I am going to switch gears here for just a bit and get on my soap box. But lets create a more warm and fuzzy setting. I’m on my easy chair and you’re on my couch and here is what i want to tell you. We ain’t doin’ all this stuff the right way. Yes both of these diseases kill but only one of them has a higher mortality rate that has nothing to do with the disease! Stigma! Stigma of mental illness is killing many people. Obviously no one person is at fault. But our community can do better. My brain is only 12 inches from my right shoulder and guess what? the DNA is the same in both places. Look i’m a pro athlete. I know that there is a lot of male maucho tied in with even whispering the words mental illness. Pros are comfortable asking for help in order to win on the playing field. We had head coaches, trainers, dieticians and team doctors. We see asking for help as a maucho strength. Wanna win? Get good advice! In my tennis career i had great coaches and others who helped me in areas i needed help with. I felt more confident and performed better when i got that help. I played 1500 pro matches in 500 events all over the world. I wanted to know all about each opponent i played. I had a game plan every time. I wanted to win.
I truly looked at clinical depression and melanoma as opponents i want to beat. I reached out for help with experts that know both of these deadly foes. As a pro athlete i looked to my doctors much the same as i did the coaches in my career. Of course there is just a slight difference one helps you win a tennis match the other can save your life. Mental illness or Melanoma can kill if we don’t ask for help. My serve can be improved (and it needed help!) but hey the worse that can happen if i don’t ask for help is that I lose a tennis match!
So pal, my preaching if over. Ask for help when you need it. As we say in the locker room “Don’t be a dumb ass.” Stigma is an opponent too. Let us all reach out. We will beat stigma and remember — never, ever, ever give up!
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by Andrew Eichenholz
Novak Djokovic is playing the best tennis of anybody on the men’s tour, no ifs, ands or buts about it. However, as the Serbian star looks to grab his first French Open title, he faces stiff competition and an even tougher draw.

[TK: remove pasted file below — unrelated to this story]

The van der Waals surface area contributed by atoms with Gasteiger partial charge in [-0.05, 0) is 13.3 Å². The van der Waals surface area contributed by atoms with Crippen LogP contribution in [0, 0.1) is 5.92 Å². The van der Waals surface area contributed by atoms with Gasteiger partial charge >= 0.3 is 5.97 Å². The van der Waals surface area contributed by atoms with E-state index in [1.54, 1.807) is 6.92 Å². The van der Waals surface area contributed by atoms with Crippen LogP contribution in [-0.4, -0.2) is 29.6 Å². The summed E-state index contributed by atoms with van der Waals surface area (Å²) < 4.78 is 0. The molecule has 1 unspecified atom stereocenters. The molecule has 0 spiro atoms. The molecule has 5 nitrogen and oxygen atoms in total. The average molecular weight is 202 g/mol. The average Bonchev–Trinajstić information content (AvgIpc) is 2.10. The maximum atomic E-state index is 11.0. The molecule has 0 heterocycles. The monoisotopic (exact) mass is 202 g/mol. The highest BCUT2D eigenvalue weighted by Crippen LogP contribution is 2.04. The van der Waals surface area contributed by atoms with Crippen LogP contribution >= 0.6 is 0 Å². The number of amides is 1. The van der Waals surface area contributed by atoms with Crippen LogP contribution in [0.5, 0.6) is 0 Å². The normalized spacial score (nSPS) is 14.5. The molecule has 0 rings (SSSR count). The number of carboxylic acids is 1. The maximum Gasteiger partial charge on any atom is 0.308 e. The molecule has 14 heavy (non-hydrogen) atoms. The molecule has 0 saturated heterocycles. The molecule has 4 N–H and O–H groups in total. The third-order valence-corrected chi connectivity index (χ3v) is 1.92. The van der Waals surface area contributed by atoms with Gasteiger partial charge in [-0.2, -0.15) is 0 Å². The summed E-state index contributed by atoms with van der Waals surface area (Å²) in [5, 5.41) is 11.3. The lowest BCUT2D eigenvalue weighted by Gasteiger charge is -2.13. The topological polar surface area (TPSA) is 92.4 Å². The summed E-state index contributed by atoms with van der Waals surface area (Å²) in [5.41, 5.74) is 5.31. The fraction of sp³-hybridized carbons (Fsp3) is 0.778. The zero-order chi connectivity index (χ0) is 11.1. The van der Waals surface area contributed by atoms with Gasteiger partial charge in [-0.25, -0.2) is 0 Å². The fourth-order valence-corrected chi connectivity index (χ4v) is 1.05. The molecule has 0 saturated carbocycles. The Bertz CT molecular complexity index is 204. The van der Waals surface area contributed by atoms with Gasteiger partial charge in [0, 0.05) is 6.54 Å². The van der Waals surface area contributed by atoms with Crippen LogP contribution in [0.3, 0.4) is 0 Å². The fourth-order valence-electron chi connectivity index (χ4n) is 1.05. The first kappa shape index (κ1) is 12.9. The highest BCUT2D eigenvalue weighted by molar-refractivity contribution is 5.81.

If he will lift his first Coupe des Mousquetaires after all the dust settles, he will have denied Rafael Nadal, who seeks his tenth French Open championship, Andy Murray, who pushed Djokovic to his limit in Australia and Roger Federer, who is a 17-time Grand Slam champion.
The big debate heading into the draw ceremony on Friday was whether or not the tournament supervisors should make an exception and seed Nadal higher then his No. 7 ranking, making him the sixth seed at the tournament due to the withdrawal of Milos Raonic. Would it be fair to the higher-ranked players who may have to deal with the Spaniard earlier then usual?
Djokovic was anything but the beneficiary when the tournament decided to leave Nadal at No. 6, as arguably the two best clay court players in the world ended up in the same quarter of the draw, making for what should be an entertaining fortnight in Paris.
So much for the top seed supposedly deserving the easiest draw. Novak Djokovic faces what really is not all that tricky of an opening week in Paris, but he may not fall for the City of Love even if he were to get through the toughest sections of the four. By the time Djokovic could face his first seeded opponent, he should be pretty fresh, with no clear threat early on, as Gilles Muller of Luxembourg is far more dangerous on a quicker surface with his lefty serve. However, a duo of Australians who will more than likely face off in the second round, No. 27 Bernard Tomic and Thanasi Kokkinakis, may pose somewhat of a challenge to the World No. 1. Even though Novak comes into the second major of the year with a 35-2 record, it is hard to believe he will come out of the gates in peak form, giving a player like Tomic, who tends to draw the worst out of his opponents, a chance to make a fight of affairs.
Nadal on the other hand is the king at Roland Garros. Nine times he has conquered the terre battue, with his only loss coming against Robin Soderling. It will take a tremendous effort to take him out, and it is hard to see it happening unless Djokovic does so. Now, their potential quarterfinal match may very well be the early final, but first, Nadal may face some of the tour’s next big stars. In the round of 16, Grigor Dimitrov is the likely opponent, one of the most naturally talented players in the world. He broke through at Wimbledon, but is he ready to do so again? Others to look out for include Borna Coric and tough veteran Tommy Robredo.
Popcorn Match-Grigor Dimitrov v. Jack Sock OR Pablo Carreno Busta v. Victor Estrella Burgos
First Seed Out- Adrian Mannarino
Quarterfinal Result- Novak Djokovic def. Rafael Nadal